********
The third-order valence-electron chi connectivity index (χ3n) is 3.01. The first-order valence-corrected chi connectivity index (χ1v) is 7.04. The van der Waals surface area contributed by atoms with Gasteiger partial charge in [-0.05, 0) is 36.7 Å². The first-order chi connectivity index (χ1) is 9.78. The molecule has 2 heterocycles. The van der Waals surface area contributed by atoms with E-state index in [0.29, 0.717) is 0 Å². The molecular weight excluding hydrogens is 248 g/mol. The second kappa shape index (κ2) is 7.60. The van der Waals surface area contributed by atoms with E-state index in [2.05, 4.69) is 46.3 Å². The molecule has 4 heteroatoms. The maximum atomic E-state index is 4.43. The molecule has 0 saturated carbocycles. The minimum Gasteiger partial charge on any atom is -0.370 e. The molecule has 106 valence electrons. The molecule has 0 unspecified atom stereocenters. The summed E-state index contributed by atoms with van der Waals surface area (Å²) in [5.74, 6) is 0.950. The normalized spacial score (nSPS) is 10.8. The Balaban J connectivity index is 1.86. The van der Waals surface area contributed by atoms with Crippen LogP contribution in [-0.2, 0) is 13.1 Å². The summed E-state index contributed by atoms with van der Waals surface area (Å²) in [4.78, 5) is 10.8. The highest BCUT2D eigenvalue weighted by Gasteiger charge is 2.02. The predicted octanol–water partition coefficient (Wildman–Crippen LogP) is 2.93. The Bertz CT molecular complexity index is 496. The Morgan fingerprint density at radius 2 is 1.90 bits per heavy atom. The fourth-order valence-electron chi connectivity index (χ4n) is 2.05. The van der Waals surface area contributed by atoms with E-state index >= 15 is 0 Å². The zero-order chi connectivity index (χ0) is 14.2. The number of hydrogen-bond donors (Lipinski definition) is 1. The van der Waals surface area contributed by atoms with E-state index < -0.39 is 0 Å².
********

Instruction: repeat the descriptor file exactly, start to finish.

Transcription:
The third-order valence-electron chi connectivity index (χ3n) is 3.01. The first-order valence-corrected chi connectivity index (χ1v) is 7.04. The van der Waals surface area contributed by atoms with Gasteiger partial charge in [-0.05, 0) is 36.7 Å². The first-order chi connectivity index (χ1) is 9.78. The molecule has 2 heterocycles. The van der Waals surface area contributed by atoms with E-state index in [0.29, 0.717) is 0 Å². The molecular weight excluding hydrogens is 248 g/mol. The second kappa shape index (κ2) is 7.60. The van der Waals surface area contributed by atoms with E-state index in [2.05, 4.69) is 46.3 Å². The molecule has 4 heteroatoms. The maximum atomic E-state index is 4.43. The molecule has 0 saturated carbocycles. The minimum Gasteiger partial charge on any atom is -0.370 e. The molecule has 106 valence electrons. The molecule has 0 unspecified atom stereocenters. The summed E-state index contributed by atoms with van der Waals surface area (Å²) in [5.74, 6) is 0.950. The normalized spacial score (nSPS) is 10.8. The Balaban J connectivity index is 1.86. The van der Waals surface area contributed by atoms with Crippen LogP contribution in [-0.2, 0) is 13.1 Å². The summed E-state index contributed by atoms with van der Waals surface area (Å²) in [4.78, 5) is 10.8. The highest BCUT2D eigenvalue weighted by Gasteiger charge is 2.02. The predicted octanol–water partition coefficient (Wildman–Crippen LogP) is 2.93. The Bertz CT molecular complexity index is 496. The Morgan fingerprint density at radius 2 is 1.90 bits per heavy atom. The fourth-order valence-electron chi connectivity index (χ4n) is 2.05. The van der Waals surface area contributed by atoms with E-state index >= 15 is 0 Å². The zero-order chi connectivity index (χ0) is 14.2. The number of hydrogen-bond donors (Lipinski definition) is 1. The van der Waals surface area contributed by atoms with E-state index < -0.39 is 0 Å².